Though I call the middle of America home these days, I am originally from the West Coast of Canada, and spent most of my life living in the city of Vancouver, British Columbia. Vancouver is, of course, renowned for its scenic beauty, but as The Dregs proves, it’s also home to one of the most significant communities of drug addiction and homelessness in North America; the downtown east side (or DTES, as it’s known). The Dregs tells a story that comes straight from that area, an area that I knew well, and it’s one of the most brilliant and affecting and captivating comics of the year.
The story of The Dregs is structured like a classic hard-boiled detective yarn, complete with references to Raymond Chandler, Dashiell Hammet and Mickey Spillane. When a homeless man named Manny goes missing, his fellow denizen of the streets and fellow drug addict Arnold sets off in search of his friend. Like all great noir stories, Arnold’s quest morphs form curiosity into obsession, and begins to reveal crimes far greater, and more far-reaching and disturbing, than the simple disappearance of a homeless man.
Brilliantly written by Lonnie Nadler and Zac Thompson with art by Eric Zawadzki and Dee Cunniffe, The Dregs tackles with laser-sharp focus and sharp insight some of the issues facing communities like the DTES. As gentrification encroaches ever closer, where do the communities of those like Arnold and Manny go? And with no resources devoted to helping them manage their lives, what happens to the tight-knit and in many cases vibrant communities that exist there? In the wake of hipsters and yuppies ever searching for new areas to make their own, ever looking for cheap real estate, how do powerless people like Arnold keep from being devoured in the wake of progress? And given how invisible these people and their needs often are to the rest of us, what does that say about the society we’re nurturing?
The creative team asks all these questions and more throughout the course of the book, and in order to really pull the reader into Arnold’s life, utilizes an intensely specific and focused approach. As a protagonist, you can’t ask for better than Arnold, who is dedicated and nuanced and complex, a man who clearly has many problems and issues, not the least of which is his addiction. But The Dregs doesn’t allow you to have any distance from him as a character, so you feel you know him and his heart throughout the book. And his mission to uncover what happened to Manny, to find the truth, becomes an obsession, you’re right there with him. And like Arnold, you can be forgiven for deluding yourself into hoping that all of this will end in some kind of justice. But the creators don’t sacrifice the uncompromising honesty of their storytelling to tie things up in a nice bow, and that gives the story even more complexity and integrity.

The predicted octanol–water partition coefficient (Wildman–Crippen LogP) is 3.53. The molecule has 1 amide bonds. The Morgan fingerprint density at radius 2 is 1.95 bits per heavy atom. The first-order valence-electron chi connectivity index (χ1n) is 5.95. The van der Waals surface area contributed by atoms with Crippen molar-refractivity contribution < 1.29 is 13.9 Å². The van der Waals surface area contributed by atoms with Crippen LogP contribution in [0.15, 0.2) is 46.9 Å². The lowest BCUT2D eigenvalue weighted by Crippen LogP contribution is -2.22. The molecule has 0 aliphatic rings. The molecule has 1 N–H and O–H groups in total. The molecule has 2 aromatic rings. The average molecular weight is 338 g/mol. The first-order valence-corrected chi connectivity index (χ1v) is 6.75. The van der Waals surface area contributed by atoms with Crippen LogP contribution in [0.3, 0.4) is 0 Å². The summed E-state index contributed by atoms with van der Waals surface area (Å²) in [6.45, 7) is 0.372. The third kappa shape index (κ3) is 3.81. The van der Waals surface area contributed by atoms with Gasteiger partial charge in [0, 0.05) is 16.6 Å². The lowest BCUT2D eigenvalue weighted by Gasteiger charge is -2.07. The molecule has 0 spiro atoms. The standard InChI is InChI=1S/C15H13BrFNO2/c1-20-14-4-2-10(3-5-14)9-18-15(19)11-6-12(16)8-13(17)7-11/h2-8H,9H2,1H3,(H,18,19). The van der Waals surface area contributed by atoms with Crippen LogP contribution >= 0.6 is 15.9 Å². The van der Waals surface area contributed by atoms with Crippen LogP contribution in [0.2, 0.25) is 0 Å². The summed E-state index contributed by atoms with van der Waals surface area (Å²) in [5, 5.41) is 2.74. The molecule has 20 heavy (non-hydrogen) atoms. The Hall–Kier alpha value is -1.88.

Though the flavor of the story borrows so much from the noir tradition, and even a little from the horror tradition (it’s a little gory and not for the giant of stomach), overall I was reminded throughout The Dregs of the work of one of my favorite authors, Paul Auster. Like Auster, the creators use the tropes of the detective genre to give the narrative structure, but ultimately wind up completely subverting the reader’s expectations. With detective stories, you expect there to be an ultimate resolution, that the revelation of the crime and its perpetrators will provide us with solace and re-establish norms. Instead, the things Arnold learns throughout the story only shatter whatever illusions he has left, and serve to reinforce the cold, hard truths of the kind of society that allows misery like The Dregs to happen in the first place. Even worse, the society in question creates an area like The Dregs but only tolerates it until it needs to consume the very community it previously neglected.
Zawadzki and Cunniffe deliver brilliant art throughout The Dregs. There are panels in the book that brought me right back to the DTES, buildings that I’ve been in and reminded me of people that I knew and miss. And the style effortlessly evokes a hallucinatory quality in the moments where Arnold’s grip on reality becomes more tenuous due to his drug use, mental health, or his obsession. But they also employ a fairly standard grid structure to much of the book, and the true testament to their skill comes from how they know when to employ more rigid layouts vs the wilder unstructured moments. For a book that takes place in the world it does, where despair and struggle is ever-present, there’s a lot of beauty in the art of the book. And that’s fitting, because where some might see the DTES as a lost place, there is a community there, a sense of togetherness. And that is under threat even now, as outside forces aggressively and persistently nibble at the edges every year, shrinking it. The art captures that, even as it never forgets the noir influence in its depiction of rain-soaked alleys, and expressionist shadows and angles. As the story progresses, the art becomes more and more varied and less realistic, and the end result is a perfect example of an art team in sync with the script.
This is one of the best books I’ve read this year, and not just for the connection to home it provides. It’s a book with a lot to say about people who have an extremely difficult time getting our attention, and who often only get noticed when they are in our way. In the end, The Dregs will stay with you, and it should. 10/10
The Dregs Trade Paperback will be released by Black Mask Comics on August 9, 2017.